“The number of international students choosing Canada as a study destination has been on the rise in recent years. In 2011, 98,378 international students entered Canada, an increase of 34% since 2007. A 2010 study commissioned by Foreign Affairs and International Trade Canada found international students contributed more than $6.5 billion to the Canadian economy in 2008.

“Despite these successes, the International Student Program continues to be vulnerable to fraud and abuse from those who would exploit either study permit holders or the program itself for personal gain. An evaluation of the International Student Program released by CIC in 2010 concluded that gaps in the Department’s regulatory and policy framework leave the International Student Program vulnerable to potential misuse.

“Currently, study permits can be issued to students attending any type of educational institution, regardless of whether it is accredited, or regulated or overseen by a provincial/territorial ministry of education, or accountable to a recognized standard-setting body. As a result, the educational institutions that currently host international students vary widely in terms of quality and accountability.

“In some cases, these institutions take advantage of international students by offering sub-par education, or promise courses or programs of study that they are unauthorized or unequipped to deliver. Such activities hurt Canada’s international reputation amongst prospective international students and may discourage them from choosing Canada as their destination for studies abroad.

“Under current regulations, study permit holders are not required to pursue study after they arrive in Canada. While foreign nationals must meet certain regulatory requirements in order to be eligible for a study permit, a prospective international student must only demonstrate the intent to study in Canada. In other words, there is no requirement for international students to actually enrol in or pursue a program of study at a Canadian educational institution after arrival.

“Those foreign nationals who hold a valid study permit but who fail to enrol or pursue their course of study cannot therefore be reported under the Immigration and Refugee Protection Act and can remain legally in Canada until the expiration of their study permit. Additionally, while current regulations allow genuine students to access limited work opportunities during studies under international student work permit programs (On-Campus, Off-Campus and Co-op/Internship Programs), in some cases, disingenuous study permit holders use their study permit as a primary means to gain full access to the Canadian labour market. Further, some study permit holders in Canada who fail to study after arrival in Canada may have more unscrupulous intentions, including engaging in illegal work and/or criminal activity.

“The purpose of this Notice of Intent is to signal an intention to amend the Immigration and Refugee Protection Regulations for the purpose of ensuring that study permit holders are genuine students who will study in Canada and that they are attending educational institutions that are eligible for this purpose. The goal is to strengthen the integrity of Canada’s immigration system by reducing fraud in the international student movement, while improving Canada’s standing as a desirable study destination.

“A new regulatory requirement is proposed that would limit the issuance of study permits to educational institutions eligible to host international students. CIC is working in collaboration with provinces and territories, respecting areas that fall under their jurisdiction, on a proposed approach that would guide the eligibility of educational institutions for the purpose of hosting international students.

“Additionally, new study permit conditions would be put in place requiring students to enrol in and actively pursue a course or program of study after arrival in Canada. The current provision that allows a foreign national to apply for a study permit for programs of less than six months would be eliminated in order to ensure that study permit holders only pursue studies at eligible institutions. Foreign nationals may, however, continue to enter Canada as visitors for the purpose of undertaking programs of study of less than six months in duration.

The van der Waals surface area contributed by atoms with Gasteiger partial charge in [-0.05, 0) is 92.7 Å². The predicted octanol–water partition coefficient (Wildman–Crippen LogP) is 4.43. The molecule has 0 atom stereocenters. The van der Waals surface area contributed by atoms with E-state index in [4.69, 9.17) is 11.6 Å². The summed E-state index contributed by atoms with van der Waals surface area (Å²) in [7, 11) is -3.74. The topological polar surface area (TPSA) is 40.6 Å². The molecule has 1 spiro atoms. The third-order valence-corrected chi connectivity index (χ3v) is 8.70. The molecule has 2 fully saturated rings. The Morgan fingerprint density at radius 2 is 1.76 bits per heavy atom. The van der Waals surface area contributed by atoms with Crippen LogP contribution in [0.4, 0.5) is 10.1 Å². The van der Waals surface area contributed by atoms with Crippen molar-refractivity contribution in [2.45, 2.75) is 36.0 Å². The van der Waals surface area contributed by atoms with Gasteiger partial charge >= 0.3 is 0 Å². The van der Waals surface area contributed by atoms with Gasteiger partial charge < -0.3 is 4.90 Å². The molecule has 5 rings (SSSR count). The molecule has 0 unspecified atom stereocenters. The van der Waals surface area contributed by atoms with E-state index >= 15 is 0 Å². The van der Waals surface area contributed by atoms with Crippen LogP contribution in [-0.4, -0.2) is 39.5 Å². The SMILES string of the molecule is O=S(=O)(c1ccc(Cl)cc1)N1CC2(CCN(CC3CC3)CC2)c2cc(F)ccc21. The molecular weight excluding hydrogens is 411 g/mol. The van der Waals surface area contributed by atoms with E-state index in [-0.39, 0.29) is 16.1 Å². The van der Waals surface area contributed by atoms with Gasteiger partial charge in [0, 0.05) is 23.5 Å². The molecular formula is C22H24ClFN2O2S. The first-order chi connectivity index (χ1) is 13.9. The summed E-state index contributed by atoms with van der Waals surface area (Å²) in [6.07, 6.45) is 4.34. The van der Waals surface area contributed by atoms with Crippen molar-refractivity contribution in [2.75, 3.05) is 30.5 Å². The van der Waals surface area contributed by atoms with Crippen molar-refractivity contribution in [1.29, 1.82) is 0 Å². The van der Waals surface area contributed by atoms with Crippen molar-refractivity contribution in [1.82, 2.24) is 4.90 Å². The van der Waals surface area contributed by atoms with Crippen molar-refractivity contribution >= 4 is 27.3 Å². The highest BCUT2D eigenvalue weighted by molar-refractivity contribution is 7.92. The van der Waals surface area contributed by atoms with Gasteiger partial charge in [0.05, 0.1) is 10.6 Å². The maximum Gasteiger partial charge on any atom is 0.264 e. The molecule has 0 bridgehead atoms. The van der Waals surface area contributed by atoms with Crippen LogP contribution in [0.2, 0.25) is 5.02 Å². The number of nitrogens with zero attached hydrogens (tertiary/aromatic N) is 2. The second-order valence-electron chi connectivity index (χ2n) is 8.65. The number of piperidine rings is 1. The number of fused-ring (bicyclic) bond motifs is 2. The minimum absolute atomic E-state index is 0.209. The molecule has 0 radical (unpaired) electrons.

“Foreign nationals who wish to apply for a study permit to attend an authorized school after they have entered Canada as a visitor would be authorized to apply for a study permit from within Canada in order to reduce barriers to study in Canada and facilitate pathways to further education.

“Access by international students to work permits will be limited to eligible study permit holders, and these work permits would be limited to work permit programs specifically designed for international students (such as the Off-Campus Work Permit Program and the Co-op/Internship Work Permit Program). Eligible study permit holders who want to take part in these programs would need to be in compliance with the conditions of their study permit in order to qualify for a work permit, and to maintain its validity.

“These regulatory changes will provide CIC and CBSA [Canada Border Services Agency] officers with the clear authority to take enforcement action against a foreign national who fails to actively pursue studies at an authorized educational institution after arrival in Canada, potentially leading to the loss of their temporary resident status and revocation of their study permit.

Canada Border Services Agency

Canada Border Services Agency (Photo credit: Wikipedia)

“This Notice of Intent is an opportunity for the public to provide early comments and input into the proposed regulatory amendments described above, before the regulations are prepublished in the Canada Gazette. The prepublication process will provide an additional opportunity for public consultation on the proposed regulations.

“Additional public consultations with key stakeholders on a proposed approach to the designation of educational institutions for the purpose of hosting international students will take place later this year.

“Anyone (including immigration lawyers, stakeholders, provincial, territorial and municipal governments, interested groups, and the general public) may, within 30 days of this notice [June 30, 2012], provide their comments on this Notice of Intent, in writing, to the person named below at the address provided.

“Questions and requests for additional information, as well as comments on this Notice of Intent, may be directed to Philippe Massé, Director, Temporary Resident Policy and Programs, Citizenship and Immigration Canada, 365 Laurier Avenue W, 8th Floor, Ottawa, Ontario K1A 1L1, 613-957-0001 (telephone), 613-954-0850 (fax), philippe.masse@cic.gc.ca (email).”